6. If God had not meant for them to be shorn, he would not have made them sheep.

Whoops, the last one is for internal use only  Grin

Feel free to add your own, there are plenty of examples to be found on this forum.

"Bitcoins are for the most part as useless as they ever were."
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January 01, 2012, 08:15:22 PM
 #22

Interesting. It's just like no one here has ever seen trading in a microcap security manipulated by a large player or two.

Certainly the timing of the recent price moves isn't tied to real world economic influences. C



I don't know if you've noticed, but the trend has been moving upwards since nov 14.

That's Nov 14,15,16,17,18,19,20,21,22,23,24,25,26,27,28,29,30 Dec 1,2,3,4,5,6,7,8,9,10,11,12,13,14,15,16,17,18,19,20,21,22,23,24,25,26,27,28,29,30,31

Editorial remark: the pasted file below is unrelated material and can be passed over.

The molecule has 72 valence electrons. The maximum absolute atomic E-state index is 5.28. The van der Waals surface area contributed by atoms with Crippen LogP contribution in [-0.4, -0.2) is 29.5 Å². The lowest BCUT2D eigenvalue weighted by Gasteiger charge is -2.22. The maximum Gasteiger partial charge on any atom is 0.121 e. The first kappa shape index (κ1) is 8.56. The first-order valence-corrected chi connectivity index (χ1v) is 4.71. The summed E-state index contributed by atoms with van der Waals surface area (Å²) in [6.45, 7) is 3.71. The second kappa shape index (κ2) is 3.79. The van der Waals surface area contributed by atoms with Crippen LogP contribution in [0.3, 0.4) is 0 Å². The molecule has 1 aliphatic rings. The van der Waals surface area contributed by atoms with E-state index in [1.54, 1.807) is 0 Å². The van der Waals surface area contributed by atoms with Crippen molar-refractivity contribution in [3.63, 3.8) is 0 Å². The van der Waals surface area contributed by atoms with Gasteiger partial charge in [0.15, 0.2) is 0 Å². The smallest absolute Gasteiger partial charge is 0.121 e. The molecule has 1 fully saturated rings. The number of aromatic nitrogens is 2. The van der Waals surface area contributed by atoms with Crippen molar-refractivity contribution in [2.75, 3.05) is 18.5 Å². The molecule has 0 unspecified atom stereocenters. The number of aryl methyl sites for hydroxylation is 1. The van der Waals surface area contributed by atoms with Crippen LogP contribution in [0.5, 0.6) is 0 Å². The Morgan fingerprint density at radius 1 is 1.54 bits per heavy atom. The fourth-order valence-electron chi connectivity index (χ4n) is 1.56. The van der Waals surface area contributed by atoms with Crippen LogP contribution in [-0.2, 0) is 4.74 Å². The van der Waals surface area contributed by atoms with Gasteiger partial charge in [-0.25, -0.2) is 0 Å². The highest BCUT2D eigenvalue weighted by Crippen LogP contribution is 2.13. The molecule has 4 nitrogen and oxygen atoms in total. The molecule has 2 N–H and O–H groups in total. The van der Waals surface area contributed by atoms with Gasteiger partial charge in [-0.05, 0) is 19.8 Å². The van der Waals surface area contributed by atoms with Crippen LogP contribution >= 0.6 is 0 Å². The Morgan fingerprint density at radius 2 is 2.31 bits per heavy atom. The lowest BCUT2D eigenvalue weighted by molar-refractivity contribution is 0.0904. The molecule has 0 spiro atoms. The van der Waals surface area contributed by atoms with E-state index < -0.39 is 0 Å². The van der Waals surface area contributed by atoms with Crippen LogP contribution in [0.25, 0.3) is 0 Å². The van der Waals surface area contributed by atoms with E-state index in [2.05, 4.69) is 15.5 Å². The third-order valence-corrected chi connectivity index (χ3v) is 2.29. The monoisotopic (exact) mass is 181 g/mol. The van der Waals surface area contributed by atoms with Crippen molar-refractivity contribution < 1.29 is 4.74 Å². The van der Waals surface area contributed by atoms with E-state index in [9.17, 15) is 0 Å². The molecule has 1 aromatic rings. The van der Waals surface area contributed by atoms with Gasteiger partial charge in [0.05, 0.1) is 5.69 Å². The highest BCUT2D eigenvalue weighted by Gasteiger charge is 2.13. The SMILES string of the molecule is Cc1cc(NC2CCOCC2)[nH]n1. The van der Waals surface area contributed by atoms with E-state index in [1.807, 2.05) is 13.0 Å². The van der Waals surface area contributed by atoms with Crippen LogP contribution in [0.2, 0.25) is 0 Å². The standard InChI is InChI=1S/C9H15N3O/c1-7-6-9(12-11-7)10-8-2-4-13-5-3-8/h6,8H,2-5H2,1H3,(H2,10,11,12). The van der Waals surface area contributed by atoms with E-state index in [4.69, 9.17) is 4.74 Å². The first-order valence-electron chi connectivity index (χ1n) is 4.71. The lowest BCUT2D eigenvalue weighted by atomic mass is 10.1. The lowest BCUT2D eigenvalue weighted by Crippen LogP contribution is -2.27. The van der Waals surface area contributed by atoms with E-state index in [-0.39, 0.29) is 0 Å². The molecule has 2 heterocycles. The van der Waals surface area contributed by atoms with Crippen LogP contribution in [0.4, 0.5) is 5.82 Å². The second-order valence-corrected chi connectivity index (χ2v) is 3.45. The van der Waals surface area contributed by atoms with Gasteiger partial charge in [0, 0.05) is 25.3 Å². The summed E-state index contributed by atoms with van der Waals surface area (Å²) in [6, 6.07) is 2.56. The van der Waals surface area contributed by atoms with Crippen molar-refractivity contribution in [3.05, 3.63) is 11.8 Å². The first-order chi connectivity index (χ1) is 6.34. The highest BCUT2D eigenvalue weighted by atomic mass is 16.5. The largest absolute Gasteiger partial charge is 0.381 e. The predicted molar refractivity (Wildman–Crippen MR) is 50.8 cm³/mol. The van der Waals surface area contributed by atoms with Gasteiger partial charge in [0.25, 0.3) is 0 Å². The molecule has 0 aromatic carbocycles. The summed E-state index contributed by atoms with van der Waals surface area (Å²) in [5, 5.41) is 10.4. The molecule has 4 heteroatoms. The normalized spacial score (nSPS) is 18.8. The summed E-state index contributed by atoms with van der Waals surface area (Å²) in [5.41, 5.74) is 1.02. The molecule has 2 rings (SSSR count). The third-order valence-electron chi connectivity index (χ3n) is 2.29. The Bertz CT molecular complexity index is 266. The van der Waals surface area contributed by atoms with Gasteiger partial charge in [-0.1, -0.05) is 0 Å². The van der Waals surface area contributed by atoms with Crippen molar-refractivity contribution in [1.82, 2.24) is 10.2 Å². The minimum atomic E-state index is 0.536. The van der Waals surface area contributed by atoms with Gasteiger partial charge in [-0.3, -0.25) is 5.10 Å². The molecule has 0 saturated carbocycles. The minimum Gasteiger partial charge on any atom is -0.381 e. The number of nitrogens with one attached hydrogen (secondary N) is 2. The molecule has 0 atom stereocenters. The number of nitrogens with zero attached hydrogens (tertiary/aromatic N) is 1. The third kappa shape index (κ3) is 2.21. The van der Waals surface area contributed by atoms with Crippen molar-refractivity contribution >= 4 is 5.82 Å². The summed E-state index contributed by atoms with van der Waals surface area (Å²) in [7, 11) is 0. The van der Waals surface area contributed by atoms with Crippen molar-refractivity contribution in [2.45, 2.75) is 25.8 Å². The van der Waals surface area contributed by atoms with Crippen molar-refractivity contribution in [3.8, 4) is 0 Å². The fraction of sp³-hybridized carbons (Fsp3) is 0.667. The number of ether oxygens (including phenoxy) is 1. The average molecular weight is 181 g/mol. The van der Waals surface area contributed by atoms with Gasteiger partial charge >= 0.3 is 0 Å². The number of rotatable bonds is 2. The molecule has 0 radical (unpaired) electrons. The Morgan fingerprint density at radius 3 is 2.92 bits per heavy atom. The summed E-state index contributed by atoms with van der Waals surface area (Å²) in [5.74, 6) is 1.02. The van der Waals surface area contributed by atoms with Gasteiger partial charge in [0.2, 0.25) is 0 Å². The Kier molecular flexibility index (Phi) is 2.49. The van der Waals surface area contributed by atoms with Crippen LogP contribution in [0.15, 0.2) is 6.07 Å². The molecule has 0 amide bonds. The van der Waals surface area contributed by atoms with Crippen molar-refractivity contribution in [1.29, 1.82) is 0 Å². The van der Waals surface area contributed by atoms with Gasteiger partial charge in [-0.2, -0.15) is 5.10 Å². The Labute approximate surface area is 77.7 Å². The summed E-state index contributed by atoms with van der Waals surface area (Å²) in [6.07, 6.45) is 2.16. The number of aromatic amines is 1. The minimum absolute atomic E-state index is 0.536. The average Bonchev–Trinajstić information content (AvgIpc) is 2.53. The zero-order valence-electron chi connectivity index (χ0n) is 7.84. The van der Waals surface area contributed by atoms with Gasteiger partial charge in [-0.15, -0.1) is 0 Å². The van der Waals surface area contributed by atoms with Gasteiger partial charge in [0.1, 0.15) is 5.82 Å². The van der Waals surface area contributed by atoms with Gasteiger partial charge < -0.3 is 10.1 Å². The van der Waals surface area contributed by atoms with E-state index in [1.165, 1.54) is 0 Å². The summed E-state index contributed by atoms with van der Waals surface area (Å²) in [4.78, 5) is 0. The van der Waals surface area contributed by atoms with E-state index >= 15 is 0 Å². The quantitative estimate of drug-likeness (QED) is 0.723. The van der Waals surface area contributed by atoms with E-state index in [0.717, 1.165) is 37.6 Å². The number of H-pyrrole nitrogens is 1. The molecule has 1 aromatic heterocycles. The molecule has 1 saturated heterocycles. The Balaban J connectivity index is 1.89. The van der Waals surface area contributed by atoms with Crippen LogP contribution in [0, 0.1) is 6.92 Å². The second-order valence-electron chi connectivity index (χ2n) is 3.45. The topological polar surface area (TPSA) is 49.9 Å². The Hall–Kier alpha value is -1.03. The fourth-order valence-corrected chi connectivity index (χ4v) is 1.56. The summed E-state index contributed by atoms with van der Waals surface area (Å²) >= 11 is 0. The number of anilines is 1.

that it's been increasing.


This is definitely a group effort.



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January 01, 2012, 08:22:06 PM
 #23

Interesting. It's just like no one here has ever seen trading in a microcap security manipulated by a large player or two.

Certainly the timing of the recent price moves isn't tied to real world economic influences. C



I don't know if you've noticed, but the trend has been moving upwards since nov 14.
 infant
That's Nov 14,15,16,17,18,19,20,21,22,23,24,25,26,27,28,29,30 Dec 1,2,3,4,5,6,7,8,9,10,11,12,13,14,15,16,17,18,19,20,21,22,23,24,25,26,27,28,29,30,31

that it's been increasing.


This is definitely a group effort.